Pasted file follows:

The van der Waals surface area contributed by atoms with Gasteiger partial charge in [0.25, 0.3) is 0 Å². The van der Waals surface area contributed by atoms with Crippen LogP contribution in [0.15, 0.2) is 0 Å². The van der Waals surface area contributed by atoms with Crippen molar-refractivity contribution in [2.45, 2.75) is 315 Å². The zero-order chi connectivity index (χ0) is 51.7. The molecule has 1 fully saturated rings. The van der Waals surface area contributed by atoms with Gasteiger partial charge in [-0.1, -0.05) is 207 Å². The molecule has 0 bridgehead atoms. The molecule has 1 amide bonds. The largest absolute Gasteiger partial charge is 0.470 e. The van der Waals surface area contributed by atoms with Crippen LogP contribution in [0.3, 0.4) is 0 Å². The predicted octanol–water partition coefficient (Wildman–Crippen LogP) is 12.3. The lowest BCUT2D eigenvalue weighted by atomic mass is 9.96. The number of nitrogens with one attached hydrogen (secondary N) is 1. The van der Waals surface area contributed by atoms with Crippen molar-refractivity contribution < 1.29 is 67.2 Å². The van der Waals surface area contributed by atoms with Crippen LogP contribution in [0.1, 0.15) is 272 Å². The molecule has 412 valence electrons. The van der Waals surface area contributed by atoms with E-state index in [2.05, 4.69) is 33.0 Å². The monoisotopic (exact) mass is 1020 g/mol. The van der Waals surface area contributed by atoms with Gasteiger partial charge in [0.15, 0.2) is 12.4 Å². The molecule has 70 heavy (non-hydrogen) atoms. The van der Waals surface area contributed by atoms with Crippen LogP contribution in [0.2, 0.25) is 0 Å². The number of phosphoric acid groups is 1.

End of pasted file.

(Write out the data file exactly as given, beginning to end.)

The van der Waals surface area contributed by atoms with Gasteiger partial charge in [0.25, 0.3) is 0 Å². The van der Waals surface area contributed by atoms with Crippen LogP contribution in [0.15, 0.2) is 0 Å². The van der Waals surface area contributed by atoms with Crippen molar-refractivity contribution in [2.45, 2.75) is 315 Å². The zero-order chi connectivity index (χ0) is 51.7. The molecule has 1 fully saturated rings. The van der Waals surface area contributed by atoms with Gasteiger partial charge in [-0.1, -0.05) is 207 Å². The molecule has 0 bridgehead atoms. The molecule has 1 amide bonds. The largest absolute Gasteiger partial charge is 0.470 e. The van der Waals surface area contributed by atoms with Crippen LogP contribution in [0.3, 0.4) is 0 Å². The predicted octanol–water partition coefficient (Wildman–Crippen LogP) is 12.3. The lowest BCUT2D eigenvalue weighted by atomic mass is 9.96. The number of nitrogens with one attached hydrogen (secondary N) is 1. The van der Waals surface area contributed by atoms with Crippen molar-refractivity contribution < 1.29 is 67.2 Å². The van der Waals surface area contributed by atoms with Crippen LogP contribution in [0.1, 0.15) is 272 Å². The molecule has 412 valence electrons. The van der Waals surface area contributed by atoms with E-state index in [2.05, 4.69) is 33.0 Å². The monoisotopic (exact) mass is 1020 g/mol. The van der Waals surface area contributed by atoms with Gasteiger partial charge in [0.15, 0.2) is 12.4 Å². The molecule has 70 heavy (non-hydrogen) atoms. The van der Waals surface area contributed by atoms with Crippen LogP contribution in [0.2, 0.25) is 0 Å². The number of phosphoric acid groups is 1.